AMSTERDAM -- Open Networking Summit Europe -- Deutsche Telekom's Axel Clauberg burst the cloud-native bubble here this morning with a warning to the telco cloud community -- don't turn a potential paradise into a hell.
Clauberg, who has invaluable experience from the technology side (13 years at Cisco) as well as seven years at Deutsche Telekom AG (NYSE: DT), is as keen as anyone to see the vendor community develop applications and network functions that are "cloud-native" -- designed from the ground up to have the flexibility, openness and scale to work in a cloud platform environment. "The movement toward cloud-native development makes me feel very positive," Clauberg told Light Reading during a recent extensive interview. (See NFV 1.0 Is Passé; Cloud Native Is Coming and page 2 of DT's Terastream: A Bigger Splash?)
And there has been much trumpeting about the shift towards cloud-native here in Amsterdam this week. (See Linux Foundation Networking & Cloud Native Computing Foundation Get Jiggy.)
But… in a keynote presentation to an auditorium of open source developers here, he delivered some strong words of caution. He noted that some advocates are positioning cloud-native development as a "paradise," but that "paradise can develop into hell. Is that what is happening with cloud-native? I'm not sure," he noted.
Much shuffling in seats ensued (but at least no-one shouted out that he was a heretic…).
He reminded everyone that the NFV transformation was always going to take time, though like all other operator executives he had expected developments to have been further along the road by now. He also noted that he understood the initial reluctance among vendors to commit totally to re-architecting their products to be cloud-native while they were still in legacy product cycles.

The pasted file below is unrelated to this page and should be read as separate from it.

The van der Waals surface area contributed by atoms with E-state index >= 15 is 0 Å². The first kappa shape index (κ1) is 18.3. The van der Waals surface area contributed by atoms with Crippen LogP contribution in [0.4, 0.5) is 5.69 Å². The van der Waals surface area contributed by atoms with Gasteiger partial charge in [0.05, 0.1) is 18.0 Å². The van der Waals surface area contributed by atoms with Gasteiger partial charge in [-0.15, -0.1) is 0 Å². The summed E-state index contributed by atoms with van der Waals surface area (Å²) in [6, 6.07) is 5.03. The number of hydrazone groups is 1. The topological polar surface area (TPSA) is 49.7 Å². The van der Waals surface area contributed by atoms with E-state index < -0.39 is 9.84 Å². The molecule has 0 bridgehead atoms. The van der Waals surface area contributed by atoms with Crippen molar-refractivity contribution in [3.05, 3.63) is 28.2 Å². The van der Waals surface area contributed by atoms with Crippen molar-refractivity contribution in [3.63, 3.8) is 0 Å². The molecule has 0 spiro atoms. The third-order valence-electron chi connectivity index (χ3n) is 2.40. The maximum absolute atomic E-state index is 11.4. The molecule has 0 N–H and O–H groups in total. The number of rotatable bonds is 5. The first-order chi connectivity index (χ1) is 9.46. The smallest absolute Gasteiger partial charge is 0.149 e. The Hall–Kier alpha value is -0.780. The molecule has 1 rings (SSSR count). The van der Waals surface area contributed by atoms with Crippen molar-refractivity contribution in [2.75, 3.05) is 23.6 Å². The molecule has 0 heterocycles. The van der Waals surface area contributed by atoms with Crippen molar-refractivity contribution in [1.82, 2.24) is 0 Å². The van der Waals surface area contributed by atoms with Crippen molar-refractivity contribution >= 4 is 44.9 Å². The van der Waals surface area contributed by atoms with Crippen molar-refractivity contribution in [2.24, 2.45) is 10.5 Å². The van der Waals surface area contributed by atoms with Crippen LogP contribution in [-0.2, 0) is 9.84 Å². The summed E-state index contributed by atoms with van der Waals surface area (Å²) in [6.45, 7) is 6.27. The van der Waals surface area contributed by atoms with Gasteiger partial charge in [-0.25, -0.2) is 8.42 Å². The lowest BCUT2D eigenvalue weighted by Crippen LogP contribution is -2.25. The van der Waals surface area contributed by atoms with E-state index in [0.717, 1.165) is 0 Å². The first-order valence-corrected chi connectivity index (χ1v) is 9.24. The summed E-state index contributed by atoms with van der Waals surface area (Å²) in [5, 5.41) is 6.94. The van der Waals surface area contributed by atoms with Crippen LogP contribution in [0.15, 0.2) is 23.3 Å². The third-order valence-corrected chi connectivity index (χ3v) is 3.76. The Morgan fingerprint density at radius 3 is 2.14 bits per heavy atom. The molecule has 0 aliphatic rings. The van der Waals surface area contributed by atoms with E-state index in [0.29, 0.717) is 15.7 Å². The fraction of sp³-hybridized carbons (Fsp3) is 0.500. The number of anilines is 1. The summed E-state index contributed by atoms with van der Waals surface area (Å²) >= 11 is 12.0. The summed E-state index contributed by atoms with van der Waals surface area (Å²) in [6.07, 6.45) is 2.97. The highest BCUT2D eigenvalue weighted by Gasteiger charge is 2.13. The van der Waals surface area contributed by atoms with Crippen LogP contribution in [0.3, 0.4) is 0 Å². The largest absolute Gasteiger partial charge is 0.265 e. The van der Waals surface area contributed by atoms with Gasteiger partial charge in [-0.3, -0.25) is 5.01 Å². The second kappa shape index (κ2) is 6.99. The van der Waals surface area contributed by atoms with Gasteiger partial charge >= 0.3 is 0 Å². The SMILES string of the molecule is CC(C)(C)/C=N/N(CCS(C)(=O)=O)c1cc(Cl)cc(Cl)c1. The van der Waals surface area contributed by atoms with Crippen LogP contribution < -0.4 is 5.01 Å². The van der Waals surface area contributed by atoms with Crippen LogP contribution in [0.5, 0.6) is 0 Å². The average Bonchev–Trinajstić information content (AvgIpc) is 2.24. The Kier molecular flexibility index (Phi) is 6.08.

But dropping pure cloud-native applications into a telecom environment isn't going to work, he noted. "Cloud-native is not easy … it will not solve all of our problems … Anyone without experience of the current [telecom] paradigm will fail with cloud-native," he stated.
Clauberg went on to explain that simply developing a pure cloud-native application wouldn't be enough: Any development would need to take into account the need for networking, orchestration and automation (and how AI will play a role in that process), security and "operationalization." Both sides of the equation need to be taken into account, with a middle ground established that incorporates the needs of communications service providers as well as the innovation of open source developments.
Such considerations are critical as open source plays an increasingly important role in operator strategies: For example, the Linux Foundation's Open Network Automation Platform (ONAP) initiative has attracted an increasing level of support from operators, despite its current issues. (See ONAP Says Its Beijing Release Is Market-Ready, LF Networking Fund Boasts New Carrier Members and Vodafone's Heeran: Defining the Telco Cloud.)
And Clauberg is fully behind the introduction of open source into telecom: He noted that there have been "some doubters," but that this is now an important trend for the industry: It just needs to be approached with a telecom perspective if it's going to work.
— Ray Le Maistre, Editor-in-Chief, Light Reading